More Sports:

January 10, 2020

NFL’s chief medical officer calls Carson Wentz ‘heroic’ for reporting concussion

Wentz suffered the injury following a helmet-to-helmet hit from behind on Sunday

Eagles NFL
Carson Wentz concussion James Lang/USA TODAY Sports

Eagles quarterback Carson Wentz’s decision to report his concussion, suffered on the play above, and remove himself from Sunday's playoff game was praised NFL’s chief medical officer Dr. Allen Sills. The physician said he applauded the Eagles quarterback for understanding the potential severity of football head injuries.

Philadelphia Eagles’ quarterback Carson Wentz suffered a concussion following a helmet-to-helmet hit from behind by Seattle Seahawks defensive end Jadeveon Clowney during the first quarter of the Eagles’ 17-9 loss to the Seahawks on Sunday at home in the NFC Wild Card round, and it forced the fourth-year QB to exit the game.

Now the 27-year-old Wentz’s decision to report his concussion is drawing praise and admiration from the NFL’s chief medical officer.

On Thursday, Dr. Allen Sills told Rob Maaddi, of the Associated Press, he applauded the Eagles quarterback for understanding the potential severity of football head injuries:

"I think what Carson Wentz did is heroic and should be highlighted as an example of how an unbelievably skilled and competitive athlete understands the seriousness of concussion injury and is willing to honestly report it and receive the care that he needs independent of his desire and drive to continue to participate in the game. Having a concussion and playing through it is not about toughness. That’s demonstrating a lack of understanding of the severity of the injury."

Wentz did stay in the game following the hit, but after reporting his concussion sypmtoms on the sideline, he was examined in the pop-up blue medical tent and ultimately taken to the locker room for further testing. After failing the concussion protocol, Wentz was ruled out for the remainder of the contest.

Sills called Wentz a role model for players of all ages and at all levels.

"Brain injuries are different than other injuries. Anytime someone has a sprained ankle, you can see their ankle swell up, or they dislocate a finger and you can see the finger pointing in the wrong direction," the doctor said the AP. "You can’t see a brain injury from the outside, but that does not make it any less severe or any less dangerous to the recipient than any of those other injuries."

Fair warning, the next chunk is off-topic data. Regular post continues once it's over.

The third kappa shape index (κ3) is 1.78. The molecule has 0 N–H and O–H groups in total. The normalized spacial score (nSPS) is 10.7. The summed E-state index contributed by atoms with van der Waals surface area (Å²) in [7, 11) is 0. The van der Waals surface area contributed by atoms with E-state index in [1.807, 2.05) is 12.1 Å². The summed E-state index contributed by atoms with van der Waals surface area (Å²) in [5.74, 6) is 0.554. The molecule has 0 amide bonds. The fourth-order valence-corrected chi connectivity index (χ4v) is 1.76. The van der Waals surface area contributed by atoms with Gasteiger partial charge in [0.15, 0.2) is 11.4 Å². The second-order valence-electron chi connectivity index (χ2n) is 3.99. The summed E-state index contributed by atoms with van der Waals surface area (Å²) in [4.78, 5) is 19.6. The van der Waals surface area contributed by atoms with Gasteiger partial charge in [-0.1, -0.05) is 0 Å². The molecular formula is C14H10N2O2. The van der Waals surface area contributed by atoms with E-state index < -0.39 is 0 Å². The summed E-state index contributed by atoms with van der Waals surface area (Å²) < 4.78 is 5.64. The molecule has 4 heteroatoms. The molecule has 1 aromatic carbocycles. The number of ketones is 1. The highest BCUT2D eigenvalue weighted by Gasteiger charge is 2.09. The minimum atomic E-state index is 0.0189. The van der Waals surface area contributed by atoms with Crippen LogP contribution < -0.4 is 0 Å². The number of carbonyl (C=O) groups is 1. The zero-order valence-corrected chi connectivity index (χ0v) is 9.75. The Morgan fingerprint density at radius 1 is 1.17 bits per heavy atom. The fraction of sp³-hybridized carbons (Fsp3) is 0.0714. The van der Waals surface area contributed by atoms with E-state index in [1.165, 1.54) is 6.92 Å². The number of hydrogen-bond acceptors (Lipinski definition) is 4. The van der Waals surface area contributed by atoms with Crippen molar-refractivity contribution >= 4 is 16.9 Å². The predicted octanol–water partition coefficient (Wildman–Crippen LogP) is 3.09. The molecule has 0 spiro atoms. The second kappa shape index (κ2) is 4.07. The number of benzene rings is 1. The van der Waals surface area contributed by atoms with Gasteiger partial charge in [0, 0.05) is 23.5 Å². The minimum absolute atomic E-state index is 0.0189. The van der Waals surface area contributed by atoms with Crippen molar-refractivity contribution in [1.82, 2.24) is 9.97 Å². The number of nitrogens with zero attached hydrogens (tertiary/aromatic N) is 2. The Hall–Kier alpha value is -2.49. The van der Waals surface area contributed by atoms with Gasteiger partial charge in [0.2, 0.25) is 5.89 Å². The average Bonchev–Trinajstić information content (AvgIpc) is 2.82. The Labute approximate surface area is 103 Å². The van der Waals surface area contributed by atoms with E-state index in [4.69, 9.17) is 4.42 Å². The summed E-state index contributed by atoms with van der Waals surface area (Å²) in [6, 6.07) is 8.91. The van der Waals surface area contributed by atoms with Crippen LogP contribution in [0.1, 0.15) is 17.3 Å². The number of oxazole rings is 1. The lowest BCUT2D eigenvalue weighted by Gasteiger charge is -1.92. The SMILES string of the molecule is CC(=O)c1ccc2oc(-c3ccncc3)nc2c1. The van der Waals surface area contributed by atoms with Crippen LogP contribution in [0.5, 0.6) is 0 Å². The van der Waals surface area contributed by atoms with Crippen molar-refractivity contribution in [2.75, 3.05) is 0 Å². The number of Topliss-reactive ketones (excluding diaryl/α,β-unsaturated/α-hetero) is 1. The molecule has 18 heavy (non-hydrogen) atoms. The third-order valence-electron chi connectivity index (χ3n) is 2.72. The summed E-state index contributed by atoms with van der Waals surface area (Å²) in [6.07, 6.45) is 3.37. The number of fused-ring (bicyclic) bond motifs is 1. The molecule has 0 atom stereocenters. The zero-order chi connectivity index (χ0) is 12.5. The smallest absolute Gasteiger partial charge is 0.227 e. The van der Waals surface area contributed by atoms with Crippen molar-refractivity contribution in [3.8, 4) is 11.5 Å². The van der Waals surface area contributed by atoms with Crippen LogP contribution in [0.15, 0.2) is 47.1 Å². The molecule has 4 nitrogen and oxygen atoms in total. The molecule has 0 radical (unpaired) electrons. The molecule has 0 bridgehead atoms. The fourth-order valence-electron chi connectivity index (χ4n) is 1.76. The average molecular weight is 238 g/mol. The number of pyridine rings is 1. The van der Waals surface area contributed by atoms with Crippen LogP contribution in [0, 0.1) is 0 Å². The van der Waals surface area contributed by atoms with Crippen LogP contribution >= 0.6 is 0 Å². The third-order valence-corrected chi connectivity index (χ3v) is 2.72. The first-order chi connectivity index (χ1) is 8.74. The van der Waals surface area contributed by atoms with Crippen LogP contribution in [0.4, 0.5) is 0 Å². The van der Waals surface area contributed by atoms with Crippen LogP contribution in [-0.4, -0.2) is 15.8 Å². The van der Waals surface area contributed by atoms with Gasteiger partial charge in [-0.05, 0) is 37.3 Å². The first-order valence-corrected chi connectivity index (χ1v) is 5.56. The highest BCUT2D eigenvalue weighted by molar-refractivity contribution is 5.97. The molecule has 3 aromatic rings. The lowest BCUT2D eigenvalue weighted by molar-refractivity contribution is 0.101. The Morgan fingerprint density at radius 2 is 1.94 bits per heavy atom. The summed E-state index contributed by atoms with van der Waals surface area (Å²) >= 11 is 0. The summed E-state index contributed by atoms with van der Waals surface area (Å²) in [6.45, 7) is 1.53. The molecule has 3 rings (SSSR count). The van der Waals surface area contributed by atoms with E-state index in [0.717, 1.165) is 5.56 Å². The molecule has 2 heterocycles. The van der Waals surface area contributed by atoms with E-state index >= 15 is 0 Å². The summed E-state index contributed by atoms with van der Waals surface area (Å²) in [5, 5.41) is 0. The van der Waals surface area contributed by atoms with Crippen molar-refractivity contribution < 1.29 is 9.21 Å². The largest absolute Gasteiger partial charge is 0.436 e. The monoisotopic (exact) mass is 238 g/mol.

Sunday was Wentz’s first career playoff start after missing out on the Eagles’ previous two playoff runs due to injury. While former Eagles quarterback Nick Foles stepped in for Wentz the last two years, it was 40-year-old backup Josh McCown who filled the void this past week when Wentz went down.

The NFL announced earlier this week that it will review the hit, but it is likely to result in nothing more than a fine for Clowney. In case you haven’t seen it already, here’s the hit levied by Clowney on Wentz, which many have dubbed "dirty." We'll let you watch and decide for yourself.

"He was a runner and he did not give himself up," NFL official Shawn Smith said after the game. "We saw incidental helmet contact, and in our judgement, we didn't rule that to be a foul. From what we saw on the field it was incidental."

On SportsRadio 94WIP on Friday, coach Doug Pederson confirmed the team has sent video of Clowney's hit on Wentz to the NFL offices to be reviewed, but he did not condemn the hit.

"It's a part of our game that we know happens, right or wrong," Pederson said to host Angelo Cataldi. "I'm not here to point the finger or point blame at anybody. It's something that we're trying to continue to educate our players, educate our officials, educate coaches, and the entire NFL to keep these types of plays out of our league."

Pederson said on Wednesday that Wentz had been doing "great" and "extremely well" since the injury.

Videos